Like an individual's private will, the government's interest tends to oppose the general will. Earlier, Rousseau asserted that if there are no factions in the state, then the competing interests of each individual cancel out and approximate the general will. In the government's case, there is no equivalent body that can oppose the corporate will and maintain equilibrium. Thus, even in the most well constituted states, the government's interests will eventually oppress the sovereign.
The dissolution of the state can occur in two ways. First, the prince can disobey the laws and usurp the sovereign authority of the people. When this happens, the social contract is broken and the people are forced - rather than morally bound - to obey their government. The second way in which the state can be dissolved is for certain members of government to usurp the power that they should exercise as a collective body. Because of this tension between the government and the sovereign, no state will last forever. Rousseau laments that if both Sparta and Roma fell, no modern state can hope to do better. Like the human body, the state begins to die at the moment of its inception. However, a good constitution can prolong the life of the state. The legislative process is at the heart of the state, and as long as it is maintained, popular sovereignty is preserved.
Because the sovereign only has legislative power and laws are expressions of the general will, it follows that the body politic can only act when the people are assembled. Although Rousseau acknowledges that gathering the entire populace is a difficult task, he points to Ancient Rome to show that it is not impossible. Despite its considerable size, the Roman Republic held public assemblies at least every few weeks. In every state, there should be periodic assemblies to prevent the government from usurping the people's power. However, these assemblies should occur only on specified days because the right to assemble emanates from law. How many public assemblies there should be depends on the particular situation of the state. In general, the more force that the government has, the more the people should assemble and exert their sovereignty.
When the people are assembled, executive power is suspended. This is because the government serves as an intermediary between the people and the sovereign and is charged with carrying out the general will. When the citizens of the state convene, there is no need for an intermediary. These times when executive power is suspended are very troublesome to political leaders. Throughout history, they have tried to defend their private interests by preventing public assemblies.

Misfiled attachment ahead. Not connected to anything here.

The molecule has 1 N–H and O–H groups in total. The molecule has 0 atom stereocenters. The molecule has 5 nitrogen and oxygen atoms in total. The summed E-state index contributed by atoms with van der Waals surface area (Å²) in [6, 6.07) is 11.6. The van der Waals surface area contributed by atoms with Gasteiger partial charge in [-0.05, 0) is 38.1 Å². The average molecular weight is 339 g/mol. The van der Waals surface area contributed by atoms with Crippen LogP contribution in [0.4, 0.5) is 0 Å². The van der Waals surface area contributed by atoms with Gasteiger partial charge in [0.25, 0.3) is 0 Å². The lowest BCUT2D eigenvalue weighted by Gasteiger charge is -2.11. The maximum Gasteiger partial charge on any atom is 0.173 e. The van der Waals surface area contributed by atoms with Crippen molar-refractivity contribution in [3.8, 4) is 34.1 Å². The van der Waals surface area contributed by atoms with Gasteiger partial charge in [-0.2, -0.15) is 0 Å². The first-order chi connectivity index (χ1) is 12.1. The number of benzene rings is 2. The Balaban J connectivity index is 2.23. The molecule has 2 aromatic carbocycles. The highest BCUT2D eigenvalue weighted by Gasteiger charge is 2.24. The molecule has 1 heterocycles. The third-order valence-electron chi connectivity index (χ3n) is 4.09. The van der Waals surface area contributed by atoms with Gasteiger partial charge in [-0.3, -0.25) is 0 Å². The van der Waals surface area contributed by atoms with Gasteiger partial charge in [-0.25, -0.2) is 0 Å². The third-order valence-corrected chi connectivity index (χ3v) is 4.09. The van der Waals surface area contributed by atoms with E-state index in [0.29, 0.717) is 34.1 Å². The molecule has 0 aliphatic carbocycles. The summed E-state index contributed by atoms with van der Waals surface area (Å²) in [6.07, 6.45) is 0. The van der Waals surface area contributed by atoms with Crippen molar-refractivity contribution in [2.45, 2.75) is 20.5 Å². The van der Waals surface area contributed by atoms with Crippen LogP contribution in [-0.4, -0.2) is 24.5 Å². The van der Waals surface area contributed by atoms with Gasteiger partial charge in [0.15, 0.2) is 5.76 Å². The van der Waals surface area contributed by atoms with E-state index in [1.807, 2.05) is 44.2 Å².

Rousseau provides an insightful analysis of the tension between the government and the sovereign. In essence, he declares that the people have exercise sovereignty in all states at some point. Eventually, the government abuses the power given to it by the people, and claims sovereignty for itself.
In The Social Contract, Rousseau goes to great lengths to separate legislative and executive power. This separation, however, does not exist in reality. In Book III, Rousseau acknowledges that governments will always overstep their prescribed limits. Thus, every state faces an inescapable problem: the state must have executive power to carry out the general will, but the natural inclination of the government is to usurp popular sovereignty. Safeguarding legislative power is the primary method of resisting the government. During public assemblies, the members of the body politic can declare whether they approve of the current state of affairs and whether the current government best serves the common good. These assemblies must happen periodically to keep the executive body in check. It is thus not enough for the people to draft a constitution and allow the state to operate without its continuous consent.
Importantly, Rousseau affirms that freedom is not easily maintained. To protect themselves from the government and to promote the health of the state, the people must have a profound respect for their civic duties. Although gathering all the members of the state is difficult, Rousseau firmly believes that it is possible. As an example he cites the people of Ancient Rome, who held periodic assemblies although the city had thousands of inhabitants. Thus, in his discussion of government, Rousseau praises civic virtue and condemns laziness. As Rousseau argues in the following chapters of Book III, when the people avoid their commitments as citizens, they sacrifice their civil freedom.